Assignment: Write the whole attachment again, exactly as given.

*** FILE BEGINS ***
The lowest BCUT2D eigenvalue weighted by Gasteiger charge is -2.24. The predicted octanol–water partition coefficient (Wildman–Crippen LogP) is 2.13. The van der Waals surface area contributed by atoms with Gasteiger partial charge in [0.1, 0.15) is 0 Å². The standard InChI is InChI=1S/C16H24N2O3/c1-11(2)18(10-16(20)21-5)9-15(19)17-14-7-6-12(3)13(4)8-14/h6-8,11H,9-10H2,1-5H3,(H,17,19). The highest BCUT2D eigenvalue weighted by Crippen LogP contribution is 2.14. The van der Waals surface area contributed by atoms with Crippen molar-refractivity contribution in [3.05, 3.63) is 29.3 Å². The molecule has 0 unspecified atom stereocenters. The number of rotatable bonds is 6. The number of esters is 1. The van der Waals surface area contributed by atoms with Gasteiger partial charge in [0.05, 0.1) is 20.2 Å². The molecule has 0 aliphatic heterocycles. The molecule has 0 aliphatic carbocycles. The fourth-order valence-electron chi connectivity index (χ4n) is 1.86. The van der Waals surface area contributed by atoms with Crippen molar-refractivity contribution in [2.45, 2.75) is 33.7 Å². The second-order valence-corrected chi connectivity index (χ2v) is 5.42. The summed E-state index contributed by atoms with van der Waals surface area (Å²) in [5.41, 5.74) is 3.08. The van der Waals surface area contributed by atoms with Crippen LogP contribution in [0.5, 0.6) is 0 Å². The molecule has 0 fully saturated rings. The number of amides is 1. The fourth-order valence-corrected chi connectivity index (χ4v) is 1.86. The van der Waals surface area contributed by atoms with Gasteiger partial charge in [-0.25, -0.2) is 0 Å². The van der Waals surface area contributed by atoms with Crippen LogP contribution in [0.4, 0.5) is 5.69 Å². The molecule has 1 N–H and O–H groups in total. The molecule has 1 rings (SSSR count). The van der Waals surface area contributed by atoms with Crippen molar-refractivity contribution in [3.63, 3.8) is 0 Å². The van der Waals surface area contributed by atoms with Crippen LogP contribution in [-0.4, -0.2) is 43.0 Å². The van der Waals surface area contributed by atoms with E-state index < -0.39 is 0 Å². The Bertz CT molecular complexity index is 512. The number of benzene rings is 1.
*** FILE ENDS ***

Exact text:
The lowest BCUT2D eigenvalue weighted by Gasteiger charge is -2.24. The predicted octanol–water partition coefficient (Wildman–Crippen LogP) is 2.13. The van der Waals surface area contributed by atoms with Gasteiger partial charge in [0.1, 0.15) is 0 Å². The standard InChI is InChI=1S/C16H24N2O3/c1-11(2)18(10-16(20)21-5)9-15(19)17-14-7-6-12(3)13(4)8-14/h6-8,11H,9-10H2,1-5H3,(H,17,19). The highest BCUT2D eigenvalue weighted by Crippen LogP contribution is 2.14. The van der Waals surface area contributed by atoms with Crippen molar-refractivity contribution in [3.05, 3.63) is 29.3 Å². The molecule has 0 unspecified atom stereocenters. The number of rotatable bonds is 6. The number of esters is 1. The van der Waals surface area contributed by atoms with Gasteiger partial charge in [0.05, 0.1) is 20.2 Å². The molecule has 0 aliphatic heterocycles. The molecule has 0 aliphatic carbocycles. The fourth-order valence-electron chi connectivity index (χ4n) is 1.86. The van der Waals surface area contributed by atoms with Crippen molar-refractivity contribution in [2.45, 2.75) is 33.7 Å². The second-order valence-corrected chi connectivity index (χ2v) is 5.42. The summed E-state index contributed by atoms with van der Waals surface area (Å²) in [5.41, 5.74) is 3.08. The van der Waals surface area contributed by atoms with Crippen LogP contribution in [0.5, 0.6) is 0 Å². The molecule has 0 fully saturated rings. The number of amides is 1. The fourth-order valence-corrected chi connectivity index (χ4v) is 1.86. The van der Waals surface area contributed by atoms with Gasteiger partial charge in [-0.25, -0.2) is 0 Å². The van der Waals surface area contributed by atoms with Crippen LogP contribution in [0.4, 0.5) is 5.69 Å². The molecule has 1 N–H and O–H groups in total. The molecule has 1 rings (SSSR count). The van der Waals surface area contributed by atoms with Crippen molar-refractivity contribution in [3.63, 3.8) is 0 Å². The van der Waals surface area contributed by atoms with Crippen LogP contribution in [-0.4, -0.2) is 43.0 Å². The van der Waals surface area contributed by atoms with E-state index < -0.39 is 0 Å². The Bertz CT molecular complexity index is 512. The number of benzene rings is 1.